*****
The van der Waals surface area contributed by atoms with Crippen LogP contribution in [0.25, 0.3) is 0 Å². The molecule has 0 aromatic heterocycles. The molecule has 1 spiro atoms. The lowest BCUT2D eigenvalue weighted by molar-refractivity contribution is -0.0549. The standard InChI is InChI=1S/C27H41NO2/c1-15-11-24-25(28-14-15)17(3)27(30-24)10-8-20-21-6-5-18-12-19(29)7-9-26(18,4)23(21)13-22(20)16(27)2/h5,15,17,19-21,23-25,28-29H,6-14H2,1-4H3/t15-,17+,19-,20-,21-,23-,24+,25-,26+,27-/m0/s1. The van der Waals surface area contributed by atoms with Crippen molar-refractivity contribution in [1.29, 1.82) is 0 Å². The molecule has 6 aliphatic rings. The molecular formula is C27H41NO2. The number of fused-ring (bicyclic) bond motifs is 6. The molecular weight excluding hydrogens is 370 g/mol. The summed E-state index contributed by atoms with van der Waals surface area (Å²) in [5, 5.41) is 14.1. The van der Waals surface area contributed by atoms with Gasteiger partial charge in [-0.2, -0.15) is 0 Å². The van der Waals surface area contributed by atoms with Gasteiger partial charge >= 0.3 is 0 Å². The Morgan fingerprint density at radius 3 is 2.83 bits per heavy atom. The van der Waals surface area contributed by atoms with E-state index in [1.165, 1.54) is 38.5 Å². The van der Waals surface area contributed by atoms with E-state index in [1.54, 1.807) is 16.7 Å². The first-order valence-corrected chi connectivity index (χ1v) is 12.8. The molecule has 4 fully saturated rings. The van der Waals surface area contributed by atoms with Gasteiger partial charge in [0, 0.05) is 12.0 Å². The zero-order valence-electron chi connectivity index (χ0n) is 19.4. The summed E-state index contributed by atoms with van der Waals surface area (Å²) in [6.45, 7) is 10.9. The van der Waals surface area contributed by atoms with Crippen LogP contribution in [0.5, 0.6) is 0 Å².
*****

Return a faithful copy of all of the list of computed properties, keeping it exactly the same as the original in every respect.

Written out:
The van der Waals surface area contributed by atoms with Crippen LogP contribution in [0.25, 0.3) is 0 Å². The molecule has 0 aromatic heterocycles. The molecule has 1 spiro atoms. The lowest BCUT2D eigenvalue weighted by molar-refractivity contribution is -0.0549. The standard InChI is InChI=1S/C27H41NO2/c1-15-11-24-25(28-14-15)17(3)27(30-24)10-8-20-21-6-5-18-12-19(29)7-9-26(18,4)23(21)13-22(20)16(27)2/h5,15,17,19-21,23-25,28-29H,6-14H2,1-4H3/t15-,17+,19-,20-,21-,23-,24+,25-,26+,27-/m0/s1. The van der Waals surface area contributed by atoms with Crippen molar-refractivity contribution in [1.29, 1.82) is 0 Å². The molecule has 6 aliphatic rings. The molecular formula is C27H41NO2. The number of fused-ring (bicyclic) bond motifs is 6. The molecular weight excluding hydrogens is 370 g/mol. The summed E-state index contributed by atoms with van der Waals surface area (Å²) in [5, 5.41) is 14.1. The van der Waals surface area contributed by atoms with Gasteiger partial charge in [-0.2, -0.15) is 0 Å². The van der Waals surface area contributed by atoms with Gasteiger partial charge >= 0.3 is 0 Å². The Morgan fingerprint density at radius 3 is 2.83 bits per heavy atom. The van der Waals surface area contributed by atoms with E-state index in [1.165, 1.54) is 38.5 Å². The van der Waals surface area contributed by atoms with E-state index in [1.54, 1.807) is 16.7 Å². The first-order valence-corrected chi connectivity index (χ1v) is 12.8. The molecule has 4 fully saturated rings. The van der Waals surface area contributed by atoms with Gasteiger partial charge in [0, 0.05) is 12.0 Å². The zero-order valence-electron chi connectivity index (χ0n) is 19.4. The summed E-state index contributed by atoms with van der Waals surface area (Å²) in [6.45, 7) is 10.9. The van der Waals surface area contributed by atoms with Crippen LogP contribution in [0.5, 0.6) is 0 Å².